The Simpsons episode that we watched deftly illustrated the point that for pedagogical success there's a happy medium incorporating digital tools to achieve digital literacies. Teachers need to recognize that students are engaging with digital tools in and out of schools and use this reality as a learning opportunity. Yet, what I most appreciated about the Institute was the clear emphasis on using technology or 'cool tools' only when they help achieve the desired learning outcome(s) and highlighting how digital texts can advance learning. We should not use technology for technology's sake, but really think about the 'why'. The Flower Model emphasizes this point as well; lesson planning doesn't start with the technology but rather considers it as a means to an end.

Watching Ms. K. in the Simpsons meltdown over the students' use of phones and texting really hit home to me, unfortunately. I tend to find it extremely distracting when students are texting and on facebook during class so I discourage it. This week has got me thinking that I could use this opportunity to have a conversation with students about e-etiquette and even incorporate social media into the class more frequently. For instance, as an Information Literacy instructor I often have students evaluate a piece of information (news article, website, etc.). Since the students are already on facebook, it might be interesting to have them look at their timelines and evaluate a post/link that one of their 'friends' has posted. Through class surveys I've found that a lot of the time students find out about major news stories through social media. If this is where they are getting their information they need to be able to properly evaluate it. Jeremy's presentation on Celly helped me change my mentality on students using technology in the classroom. If they're likely to use it anyway I may as well use it as a learning opportunity.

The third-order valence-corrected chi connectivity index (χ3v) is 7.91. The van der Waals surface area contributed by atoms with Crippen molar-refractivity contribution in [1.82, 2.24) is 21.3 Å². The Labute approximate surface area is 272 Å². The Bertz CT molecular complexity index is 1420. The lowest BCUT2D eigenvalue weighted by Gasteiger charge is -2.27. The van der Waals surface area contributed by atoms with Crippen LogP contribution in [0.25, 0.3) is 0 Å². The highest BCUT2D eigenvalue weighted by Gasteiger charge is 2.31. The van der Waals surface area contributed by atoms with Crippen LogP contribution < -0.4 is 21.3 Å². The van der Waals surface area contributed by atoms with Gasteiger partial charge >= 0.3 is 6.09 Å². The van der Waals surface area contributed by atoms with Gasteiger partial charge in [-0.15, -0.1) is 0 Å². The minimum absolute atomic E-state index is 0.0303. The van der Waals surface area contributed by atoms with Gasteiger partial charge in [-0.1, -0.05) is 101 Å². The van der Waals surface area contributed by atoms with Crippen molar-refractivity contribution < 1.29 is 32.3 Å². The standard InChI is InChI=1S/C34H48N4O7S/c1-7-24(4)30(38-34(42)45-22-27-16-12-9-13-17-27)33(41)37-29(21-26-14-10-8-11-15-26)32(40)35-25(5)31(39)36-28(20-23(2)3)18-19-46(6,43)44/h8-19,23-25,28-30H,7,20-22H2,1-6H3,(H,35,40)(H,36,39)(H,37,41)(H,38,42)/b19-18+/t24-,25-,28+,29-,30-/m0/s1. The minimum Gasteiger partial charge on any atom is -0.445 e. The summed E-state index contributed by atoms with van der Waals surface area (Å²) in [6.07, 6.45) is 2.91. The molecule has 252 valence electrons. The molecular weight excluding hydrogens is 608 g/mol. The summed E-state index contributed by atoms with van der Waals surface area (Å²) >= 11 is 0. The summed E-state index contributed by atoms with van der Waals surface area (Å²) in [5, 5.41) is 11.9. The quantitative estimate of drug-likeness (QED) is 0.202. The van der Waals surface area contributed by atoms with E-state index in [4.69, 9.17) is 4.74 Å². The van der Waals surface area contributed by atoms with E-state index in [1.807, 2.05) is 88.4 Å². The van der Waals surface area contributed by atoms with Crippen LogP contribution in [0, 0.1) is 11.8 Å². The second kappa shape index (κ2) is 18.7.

• During the week, you were introduced to several concerns and promising practices around digital literacy, digital pedagogy, social networking, and student voice that are circulating among communities of educators, librarians, and youth media specialists. From your perspective, what promising practices show the most potential? Which specific concerns are most pressing? What key takeaways will you champion in your own work setting(s) so that together, you and your colleagues can (a) implement promising practices and (b) address issues of concern?